Furthermore, as Kundnani explains, using Kabul as an example, the arrival of non-white refugees means protecting one’s borders. Yet, not only Ukrainian refugees are described positively, but European governments proactively prepare to open their borders to them. Case in point, French Prime Minister Jean Castex recently revealed a plan to accommodate 26 000 Ukrainian refugees. Unlike Emmanuel Macron did for Afghan refugees, Castex didn’t speak about protecting France against irregular migratory flows. Recently French online journal Mediapart investigated the case of 49 migrants hailing from Afghanistan, Guinea, Côte d’Ivoire and Mali, fearing eviction from the shelter they stayed in. Despite the local authorities denying their expulsion in favour of Ukrainian refugees, Mediapart discovered the organisation offering a place to stay to these migrants planned to give their newly vacant spaces to Ukrainian refugees. The double standard between Ukrainian and non-white refugees isn’t the only thing to notice. The narration of the EU as a beacon of freedom and democracy to which Ukrainian people should aspire, rather than their self-determination, is a significant part of media sensitisation.

We agree with Kundnani’s statement that the narration of a Christian and white Europe fuels nationalism and focuses the debate on an imaginary Europe rather than the real one. In his article, he describes that fictitious Europe that believes to be cosmopolitan but roots its identity in whiteness – the Charlemagne Prize, coined ‘the embodiment of a medieval European identity synonymous with Christianity’ and awarding citizens contributing to the unification of Europe, being its epitome. However, this fantasised identity is hard to debunk as data lack (data collection based on race in many European countries is forbidden) to confirm that European identity isn’t only white and Christian. Despite this hurdle, Black communities are more and more visible, notably through projects that defy the mainstream media storytelling and political propaganda about what is Europe. Podcasts like Kiffe Ta Race, Tupoka, #Blackcoffee_pdc, and many other projects are fundamental for the European space. They allow for a reformulation of European identity taking into account those affected by colonialism.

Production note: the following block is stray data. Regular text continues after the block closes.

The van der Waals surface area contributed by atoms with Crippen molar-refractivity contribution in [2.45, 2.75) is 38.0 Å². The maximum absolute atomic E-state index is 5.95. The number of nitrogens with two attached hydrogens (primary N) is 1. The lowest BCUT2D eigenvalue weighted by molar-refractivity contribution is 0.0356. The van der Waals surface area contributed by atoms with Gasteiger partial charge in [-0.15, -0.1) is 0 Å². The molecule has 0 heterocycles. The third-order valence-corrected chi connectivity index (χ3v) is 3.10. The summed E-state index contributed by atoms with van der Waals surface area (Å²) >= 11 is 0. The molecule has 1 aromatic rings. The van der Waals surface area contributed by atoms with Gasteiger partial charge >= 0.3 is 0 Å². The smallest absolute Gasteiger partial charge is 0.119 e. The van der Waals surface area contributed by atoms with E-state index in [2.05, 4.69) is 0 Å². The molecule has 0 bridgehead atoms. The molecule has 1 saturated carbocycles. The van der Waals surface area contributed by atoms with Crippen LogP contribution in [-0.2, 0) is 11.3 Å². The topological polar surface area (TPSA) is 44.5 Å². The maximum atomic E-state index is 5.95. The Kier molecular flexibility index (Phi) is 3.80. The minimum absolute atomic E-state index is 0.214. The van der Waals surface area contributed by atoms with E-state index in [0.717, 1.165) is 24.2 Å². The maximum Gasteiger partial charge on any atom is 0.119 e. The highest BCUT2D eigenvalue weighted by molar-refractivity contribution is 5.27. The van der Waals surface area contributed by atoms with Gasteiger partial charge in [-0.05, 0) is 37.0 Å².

On the topic, French philosopher Ernest Renan, known for his reflection on the concept of nation (but less on his views on race), comes to mind. If, as he says, it is necessary to have shared memory to build a nation, then to make a realistic Europe, we need to read History going beyond the filter imposed by the European imperialists of the nineteenth century. We can’t keep on considering that period of history as “the mutual historical experience” that Renan talks about. A comprehensive reading of History shouldn’t be limited to celebrating the ‘glorious’ times but instead critically analysing its impact on populations, who, despite being perceived as far-off, are an integral part of the modern Western social structure. Literature is brimming with exceptional voices – such as Frantz Fanon, an inspiration for anti-colonial realities – that are now landmarks for many Black people and ethnic minorities who are part of Europe today.

This conversation is also valid regarding how the media and politicians talk about the asylum system. In mainstream media, the refugees’ voices are absent. Fortunately, there are a few voices, such as political geographer Sinthujan Varatharajah who took to Instagram (now in his highlights and entitled ‘exemption’) to tell about his family’s experience as Eelam Tamil fleeing the genocide from the Sinhalese in Sri Lanka. Born in a refugee camp in Germany, his story as a second-generation Eelam Tamil is not what you will see in mainstream media, despite him being part of the country’s social structure. Like many non-white journalists and activists covering the Ukrainian war, Varatharajah denounces the double standard in how the mainstream media narrates the Ukrainians, most importantly, the discrimination suffered by non-white people at the Ukrainian borders. These non-white journalists and activists using the virality of internet and social media to spread news are often why some prominent news outlets end up reporting issues that wouldn’t otherwise make it to the headlines. Such a two-tier reporting system confirms the gap between an imaginary and real Europe.

This article was originally written for our Common Ground magazine in April 2022.

Daniel Liévano for Fine Acts.

Both articles feature in our 2022 annual magazine Common Ground, which is available as a free download here.

You can access the Re:framing Migrants in the European Media website for reports, surveys and events.